I see that in response to my question you have inserted a laughing face icon.

    Does this mean that you intend not to answer my question?


    Figures 1 and 2 of your ResearchGate manuscript definitely do not show event counts along their vertical axes. If these really were counts, the Poisson noise would be a much larger contribution to the spectra than is seen. I would like to find out what is being portrayed here. Please take this opportunity to answer reasonably.

  • Once more this is a delta spectrum modified by the Theremino parameters for nearby bucket contributions.


    A real spectrum is a set of histogram values. In the tables I form the deltas from the buckets.


    The delta spectrum is here to show which regions contains teh most signal and that the reaction globally is looks stable over a range of temperatures. But not for certain isotopes what is the key value we won't show....

  • Once more this is a delta spectrum modified by the Theremino parameters for nearby bucket contributions.


    A real spectrum is a set of histogram values. In the tables I form the deltas from the buckets.

    Thank you for your answer. I find, however, that it does not clear up my confusion.


    I mentioned in a previous post (here) that the 2 spectra in your Figure 1 (derived from activity at 2 different temperatures) are too similar. They are so similar that they cannot be simply showing background-subtractd event counts, as you claim. Instead, I think that these are somehow showing averaged counts. If these were straightforward event counts, the probabilistic nature of radioactive decay means that the standard deviation around each bin count would be equal to the square root of the bin count itself. Instead the 2 spectra you show in Figure 1 ) differ only by fractions of a standard deviation at most energy levels. Modifications "... by the Theremino parameters for nearby bucket contributions" would not explain this near similarity between spectra from completely different samples.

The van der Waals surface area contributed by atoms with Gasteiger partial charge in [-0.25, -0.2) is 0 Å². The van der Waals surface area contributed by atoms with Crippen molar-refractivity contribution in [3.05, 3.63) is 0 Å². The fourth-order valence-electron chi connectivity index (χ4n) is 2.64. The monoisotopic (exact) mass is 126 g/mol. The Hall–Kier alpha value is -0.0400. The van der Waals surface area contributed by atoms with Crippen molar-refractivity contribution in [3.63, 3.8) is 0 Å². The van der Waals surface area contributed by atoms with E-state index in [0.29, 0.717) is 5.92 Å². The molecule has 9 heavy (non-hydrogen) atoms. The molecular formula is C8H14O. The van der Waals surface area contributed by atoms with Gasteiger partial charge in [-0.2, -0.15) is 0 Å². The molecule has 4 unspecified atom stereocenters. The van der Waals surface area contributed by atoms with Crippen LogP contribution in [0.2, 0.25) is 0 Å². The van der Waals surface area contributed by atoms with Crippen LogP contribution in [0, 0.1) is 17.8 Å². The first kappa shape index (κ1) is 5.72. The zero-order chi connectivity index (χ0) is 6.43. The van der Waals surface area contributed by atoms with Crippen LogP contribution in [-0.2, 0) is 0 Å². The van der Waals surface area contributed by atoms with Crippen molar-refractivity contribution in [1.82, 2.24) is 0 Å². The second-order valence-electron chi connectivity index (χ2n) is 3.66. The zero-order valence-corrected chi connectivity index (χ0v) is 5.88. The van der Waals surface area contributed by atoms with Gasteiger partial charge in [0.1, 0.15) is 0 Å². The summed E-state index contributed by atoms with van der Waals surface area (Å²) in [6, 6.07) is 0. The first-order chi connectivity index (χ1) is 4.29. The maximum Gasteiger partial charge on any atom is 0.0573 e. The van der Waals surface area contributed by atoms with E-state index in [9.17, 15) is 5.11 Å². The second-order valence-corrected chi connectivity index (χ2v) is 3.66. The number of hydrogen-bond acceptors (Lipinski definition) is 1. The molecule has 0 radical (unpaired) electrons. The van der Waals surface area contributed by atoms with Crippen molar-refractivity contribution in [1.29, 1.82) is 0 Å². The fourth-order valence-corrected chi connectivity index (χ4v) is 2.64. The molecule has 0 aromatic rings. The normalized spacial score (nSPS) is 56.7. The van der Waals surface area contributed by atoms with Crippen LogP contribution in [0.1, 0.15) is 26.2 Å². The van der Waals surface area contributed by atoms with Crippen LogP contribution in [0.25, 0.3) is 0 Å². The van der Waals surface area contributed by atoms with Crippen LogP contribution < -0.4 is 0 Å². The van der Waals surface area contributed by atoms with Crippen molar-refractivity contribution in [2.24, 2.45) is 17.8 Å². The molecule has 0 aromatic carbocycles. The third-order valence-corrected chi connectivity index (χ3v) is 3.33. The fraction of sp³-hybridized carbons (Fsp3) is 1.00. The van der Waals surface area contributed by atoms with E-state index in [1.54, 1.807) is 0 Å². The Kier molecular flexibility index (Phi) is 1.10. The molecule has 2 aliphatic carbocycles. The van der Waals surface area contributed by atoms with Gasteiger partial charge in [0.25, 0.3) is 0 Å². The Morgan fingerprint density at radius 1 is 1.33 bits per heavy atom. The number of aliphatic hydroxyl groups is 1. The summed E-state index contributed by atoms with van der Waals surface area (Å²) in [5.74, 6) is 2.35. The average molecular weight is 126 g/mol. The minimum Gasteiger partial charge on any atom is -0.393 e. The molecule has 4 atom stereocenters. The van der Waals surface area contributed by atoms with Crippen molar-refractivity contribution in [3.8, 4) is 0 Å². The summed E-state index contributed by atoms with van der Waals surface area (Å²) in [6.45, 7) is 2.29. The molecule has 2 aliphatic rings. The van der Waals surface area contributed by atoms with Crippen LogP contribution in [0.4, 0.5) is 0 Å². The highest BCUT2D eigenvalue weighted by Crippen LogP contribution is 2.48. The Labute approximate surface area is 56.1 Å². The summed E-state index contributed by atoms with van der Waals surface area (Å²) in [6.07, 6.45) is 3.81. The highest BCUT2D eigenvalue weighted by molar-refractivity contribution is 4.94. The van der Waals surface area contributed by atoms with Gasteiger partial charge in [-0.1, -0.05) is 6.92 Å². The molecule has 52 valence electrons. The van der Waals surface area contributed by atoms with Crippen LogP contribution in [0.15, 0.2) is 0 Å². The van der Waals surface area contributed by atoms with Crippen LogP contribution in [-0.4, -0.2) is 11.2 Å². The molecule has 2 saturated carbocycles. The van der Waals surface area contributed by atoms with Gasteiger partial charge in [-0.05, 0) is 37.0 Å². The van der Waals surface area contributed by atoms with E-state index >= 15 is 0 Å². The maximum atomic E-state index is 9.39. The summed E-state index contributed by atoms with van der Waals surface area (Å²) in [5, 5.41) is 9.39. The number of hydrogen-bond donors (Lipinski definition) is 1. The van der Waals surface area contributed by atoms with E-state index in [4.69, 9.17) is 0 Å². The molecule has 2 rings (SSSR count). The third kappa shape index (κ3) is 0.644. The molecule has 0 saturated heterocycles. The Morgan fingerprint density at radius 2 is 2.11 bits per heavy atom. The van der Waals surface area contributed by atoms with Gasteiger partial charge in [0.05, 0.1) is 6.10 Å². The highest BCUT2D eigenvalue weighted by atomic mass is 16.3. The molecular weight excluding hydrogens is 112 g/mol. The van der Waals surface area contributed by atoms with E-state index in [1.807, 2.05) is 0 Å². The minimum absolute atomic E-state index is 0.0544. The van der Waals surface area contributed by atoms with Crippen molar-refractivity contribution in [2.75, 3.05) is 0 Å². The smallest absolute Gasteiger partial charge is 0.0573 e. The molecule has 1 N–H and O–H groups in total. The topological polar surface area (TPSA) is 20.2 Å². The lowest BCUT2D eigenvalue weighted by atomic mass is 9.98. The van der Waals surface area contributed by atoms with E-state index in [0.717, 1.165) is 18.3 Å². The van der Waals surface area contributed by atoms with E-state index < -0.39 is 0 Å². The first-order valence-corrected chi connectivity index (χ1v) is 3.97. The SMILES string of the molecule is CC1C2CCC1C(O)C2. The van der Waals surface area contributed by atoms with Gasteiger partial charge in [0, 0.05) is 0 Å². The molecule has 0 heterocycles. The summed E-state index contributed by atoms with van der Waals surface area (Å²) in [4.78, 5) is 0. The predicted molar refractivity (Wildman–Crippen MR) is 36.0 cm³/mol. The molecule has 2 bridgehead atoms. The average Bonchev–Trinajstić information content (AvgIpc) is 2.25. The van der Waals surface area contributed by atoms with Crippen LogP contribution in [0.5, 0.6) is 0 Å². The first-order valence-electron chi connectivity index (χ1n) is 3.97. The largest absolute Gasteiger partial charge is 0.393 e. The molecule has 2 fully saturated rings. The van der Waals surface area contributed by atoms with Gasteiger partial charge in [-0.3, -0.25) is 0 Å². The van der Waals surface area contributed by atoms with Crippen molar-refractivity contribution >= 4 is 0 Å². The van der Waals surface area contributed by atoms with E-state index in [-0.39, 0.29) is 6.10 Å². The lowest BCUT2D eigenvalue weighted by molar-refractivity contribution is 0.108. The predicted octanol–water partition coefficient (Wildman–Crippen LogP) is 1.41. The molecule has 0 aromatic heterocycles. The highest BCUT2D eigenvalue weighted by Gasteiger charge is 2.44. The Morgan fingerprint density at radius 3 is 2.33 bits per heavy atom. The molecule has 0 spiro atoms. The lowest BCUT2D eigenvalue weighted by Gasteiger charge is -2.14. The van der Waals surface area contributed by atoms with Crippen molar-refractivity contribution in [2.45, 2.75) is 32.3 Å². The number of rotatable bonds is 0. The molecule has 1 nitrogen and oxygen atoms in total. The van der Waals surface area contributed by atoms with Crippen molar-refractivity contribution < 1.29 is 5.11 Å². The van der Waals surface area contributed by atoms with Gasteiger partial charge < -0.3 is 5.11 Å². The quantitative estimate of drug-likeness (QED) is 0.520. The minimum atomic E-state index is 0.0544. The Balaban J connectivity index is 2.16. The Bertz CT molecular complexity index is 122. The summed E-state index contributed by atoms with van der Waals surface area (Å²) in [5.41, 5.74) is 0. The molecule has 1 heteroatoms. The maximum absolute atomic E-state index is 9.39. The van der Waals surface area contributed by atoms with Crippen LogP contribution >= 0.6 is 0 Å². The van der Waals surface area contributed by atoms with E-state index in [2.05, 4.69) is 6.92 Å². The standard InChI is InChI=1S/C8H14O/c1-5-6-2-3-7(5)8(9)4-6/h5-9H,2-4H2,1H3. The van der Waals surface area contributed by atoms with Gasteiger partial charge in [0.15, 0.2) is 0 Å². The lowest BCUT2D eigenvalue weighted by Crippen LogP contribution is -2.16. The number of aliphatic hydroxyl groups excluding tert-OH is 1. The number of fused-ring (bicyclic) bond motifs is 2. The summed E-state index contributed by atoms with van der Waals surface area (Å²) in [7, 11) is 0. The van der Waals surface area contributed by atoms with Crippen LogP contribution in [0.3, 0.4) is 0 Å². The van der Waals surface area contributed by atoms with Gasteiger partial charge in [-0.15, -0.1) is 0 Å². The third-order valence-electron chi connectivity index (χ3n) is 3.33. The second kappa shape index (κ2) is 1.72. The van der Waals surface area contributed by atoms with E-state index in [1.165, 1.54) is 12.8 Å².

From experimenting with the Theremino software, I believe that the spectra you are showing in Figures 1 and 2 of your ResearchGate manuscript were gathered while a "progressive integration" algorithm was engaged (i.e., the "iIntegr. time" button was pressed. Is this so? If this algorithm is engaged while data are being taken, the values in both the data histograms and the screen image are not event counts.